Eric Lewis’ plans of expanding his community hospital’s reach have been derailed.
As CEO of Olympic Medical Center, he oversees efforts to provide care to roughly 75,000 people in Clallam County, in the isolated, rural northwestern corner of Washington state.
Last year, Lewis planned to build a primary care clinic in Sequim, a town about 17 miles from the medical center’s main campus of a hospital and clinics in Port Angeles.
But those plans were put aside, Lewis says, because of a change in federal reimbursements this year. Medicare has opted to pay hospitals that have outpatient facilities “off campus” a lower rate — equivalent to what it pays independent doctors for clinic visits.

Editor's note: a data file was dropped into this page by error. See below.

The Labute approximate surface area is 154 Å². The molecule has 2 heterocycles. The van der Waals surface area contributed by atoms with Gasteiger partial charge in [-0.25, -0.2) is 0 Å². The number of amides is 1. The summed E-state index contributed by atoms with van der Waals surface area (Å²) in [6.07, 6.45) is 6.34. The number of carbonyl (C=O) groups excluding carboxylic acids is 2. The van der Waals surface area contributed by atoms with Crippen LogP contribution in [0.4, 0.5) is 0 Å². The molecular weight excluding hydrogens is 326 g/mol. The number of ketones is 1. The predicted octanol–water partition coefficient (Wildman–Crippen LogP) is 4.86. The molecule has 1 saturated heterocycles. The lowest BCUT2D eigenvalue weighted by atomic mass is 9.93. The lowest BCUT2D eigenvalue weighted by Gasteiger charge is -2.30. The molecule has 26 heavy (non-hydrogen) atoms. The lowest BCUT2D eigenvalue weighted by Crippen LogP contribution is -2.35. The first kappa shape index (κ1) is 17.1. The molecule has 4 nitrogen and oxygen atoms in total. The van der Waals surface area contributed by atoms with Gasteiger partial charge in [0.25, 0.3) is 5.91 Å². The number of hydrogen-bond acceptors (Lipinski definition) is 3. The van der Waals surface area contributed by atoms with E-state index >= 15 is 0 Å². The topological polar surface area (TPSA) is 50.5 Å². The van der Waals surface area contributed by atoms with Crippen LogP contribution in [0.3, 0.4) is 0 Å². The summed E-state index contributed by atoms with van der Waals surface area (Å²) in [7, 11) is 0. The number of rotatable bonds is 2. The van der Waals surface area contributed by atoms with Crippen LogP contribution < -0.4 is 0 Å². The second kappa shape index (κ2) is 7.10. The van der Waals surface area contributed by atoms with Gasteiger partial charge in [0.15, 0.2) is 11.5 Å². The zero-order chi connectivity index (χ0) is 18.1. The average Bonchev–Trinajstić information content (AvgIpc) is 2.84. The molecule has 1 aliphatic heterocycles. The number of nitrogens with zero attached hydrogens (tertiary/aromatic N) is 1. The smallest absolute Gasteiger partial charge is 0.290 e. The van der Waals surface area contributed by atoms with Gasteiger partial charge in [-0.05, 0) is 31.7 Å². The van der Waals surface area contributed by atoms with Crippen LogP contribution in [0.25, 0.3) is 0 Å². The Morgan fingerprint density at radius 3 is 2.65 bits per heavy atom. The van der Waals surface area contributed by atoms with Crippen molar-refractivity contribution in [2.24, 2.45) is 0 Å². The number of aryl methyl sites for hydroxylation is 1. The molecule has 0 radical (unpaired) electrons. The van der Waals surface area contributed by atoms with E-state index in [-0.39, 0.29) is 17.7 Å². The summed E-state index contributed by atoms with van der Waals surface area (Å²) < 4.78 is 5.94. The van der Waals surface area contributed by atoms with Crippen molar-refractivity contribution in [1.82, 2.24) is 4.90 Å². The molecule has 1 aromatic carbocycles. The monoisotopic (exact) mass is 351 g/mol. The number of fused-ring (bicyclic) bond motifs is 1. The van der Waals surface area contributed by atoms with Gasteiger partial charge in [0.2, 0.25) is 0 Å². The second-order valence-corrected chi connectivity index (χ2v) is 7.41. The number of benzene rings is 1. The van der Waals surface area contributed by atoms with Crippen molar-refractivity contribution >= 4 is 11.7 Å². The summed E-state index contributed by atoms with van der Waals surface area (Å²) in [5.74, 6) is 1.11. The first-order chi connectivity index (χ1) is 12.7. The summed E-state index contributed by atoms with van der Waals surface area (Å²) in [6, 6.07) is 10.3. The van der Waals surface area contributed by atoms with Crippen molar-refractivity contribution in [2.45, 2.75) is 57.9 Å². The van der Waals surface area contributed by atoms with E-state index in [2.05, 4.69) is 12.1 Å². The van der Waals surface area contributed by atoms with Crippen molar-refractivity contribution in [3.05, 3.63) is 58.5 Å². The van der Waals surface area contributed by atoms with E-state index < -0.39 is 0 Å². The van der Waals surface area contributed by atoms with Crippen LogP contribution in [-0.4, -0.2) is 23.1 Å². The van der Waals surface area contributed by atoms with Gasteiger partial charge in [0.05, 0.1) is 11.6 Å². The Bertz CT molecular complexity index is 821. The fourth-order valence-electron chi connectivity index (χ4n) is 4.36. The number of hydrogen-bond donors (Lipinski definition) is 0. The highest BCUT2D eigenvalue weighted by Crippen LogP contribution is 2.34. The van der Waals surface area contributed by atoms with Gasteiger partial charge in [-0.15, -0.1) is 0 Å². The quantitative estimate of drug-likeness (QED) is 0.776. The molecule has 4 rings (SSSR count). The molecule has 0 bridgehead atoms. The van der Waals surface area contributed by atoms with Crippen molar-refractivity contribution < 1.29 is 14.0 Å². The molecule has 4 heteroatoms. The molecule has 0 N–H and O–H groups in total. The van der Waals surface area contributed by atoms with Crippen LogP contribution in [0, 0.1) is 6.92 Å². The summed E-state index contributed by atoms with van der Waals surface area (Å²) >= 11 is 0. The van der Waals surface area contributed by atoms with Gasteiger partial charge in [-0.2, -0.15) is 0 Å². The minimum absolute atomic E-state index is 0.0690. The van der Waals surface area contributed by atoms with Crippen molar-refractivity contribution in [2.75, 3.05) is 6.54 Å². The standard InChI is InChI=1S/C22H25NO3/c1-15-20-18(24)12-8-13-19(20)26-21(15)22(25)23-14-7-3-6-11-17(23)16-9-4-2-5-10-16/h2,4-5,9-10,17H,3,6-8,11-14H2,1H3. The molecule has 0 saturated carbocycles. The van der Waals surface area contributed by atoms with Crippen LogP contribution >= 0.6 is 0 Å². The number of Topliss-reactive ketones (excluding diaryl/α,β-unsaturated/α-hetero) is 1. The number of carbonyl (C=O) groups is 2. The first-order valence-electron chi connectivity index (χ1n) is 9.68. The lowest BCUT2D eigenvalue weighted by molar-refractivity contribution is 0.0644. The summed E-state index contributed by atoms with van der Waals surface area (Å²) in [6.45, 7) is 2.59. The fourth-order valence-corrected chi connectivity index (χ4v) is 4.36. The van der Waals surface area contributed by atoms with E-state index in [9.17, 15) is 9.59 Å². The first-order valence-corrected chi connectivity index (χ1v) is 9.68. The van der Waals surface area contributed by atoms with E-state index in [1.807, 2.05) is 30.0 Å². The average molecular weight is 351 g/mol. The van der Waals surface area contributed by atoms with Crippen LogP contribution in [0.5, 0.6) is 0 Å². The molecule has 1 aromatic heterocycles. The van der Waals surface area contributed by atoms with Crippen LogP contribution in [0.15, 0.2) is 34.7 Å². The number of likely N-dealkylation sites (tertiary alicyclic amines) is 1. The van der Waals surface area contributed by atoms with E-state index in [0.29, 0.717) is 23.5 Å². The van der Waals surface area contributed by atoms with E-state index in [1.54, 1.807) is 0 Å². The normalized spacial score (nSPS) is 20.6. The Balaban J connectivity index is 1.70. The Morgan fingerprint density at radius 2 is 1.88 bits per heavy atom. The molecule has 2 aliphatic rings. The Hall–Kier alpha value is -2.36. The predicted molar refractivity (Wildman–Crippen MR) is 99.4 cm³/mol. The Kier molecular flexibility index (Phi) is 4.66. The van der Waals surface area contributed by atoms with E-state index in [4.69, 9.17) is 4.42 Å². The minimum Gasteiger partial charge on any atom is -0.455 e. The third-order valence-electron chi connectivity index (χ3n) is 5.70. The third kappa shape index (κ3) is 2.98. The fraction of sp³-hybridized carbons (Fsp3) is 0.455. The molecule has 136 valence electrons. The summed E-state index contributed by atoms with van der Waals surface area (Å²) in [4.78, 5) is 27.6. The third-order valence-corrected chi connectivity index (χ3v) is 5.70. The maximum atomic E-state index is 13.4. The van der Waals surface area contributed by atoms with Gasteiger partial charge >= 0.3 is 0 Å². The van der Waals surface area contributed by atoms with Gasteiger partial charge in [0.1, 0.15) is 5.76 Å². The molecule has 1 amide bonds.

Over the past decade, hospitals have been rapidly building outpatient clinics or purchasing existing independent ones. It was a lucrative business strategy because such clinics could charge higher rates, on the premise that they were part of a hospital.
With its new policy, Medicare is essentially saying that an off-campus office is an off-campus office, regardless of whether it’s owned by a hospital, a group of doctors or a solo practitioner.
Taking that position will save Medicare — and possibly patients — money.
The federal insurer bore the brunt of its members’ extra charges, but beneficiaries sometimes picked up part of that expense through deductibles and copayments. Patients with commercial insurance often were blindsided by high bills — going to what seemed to be a normal primary care clinic, only to discover they were charged a hospital facility fee, for example. – National Public Radio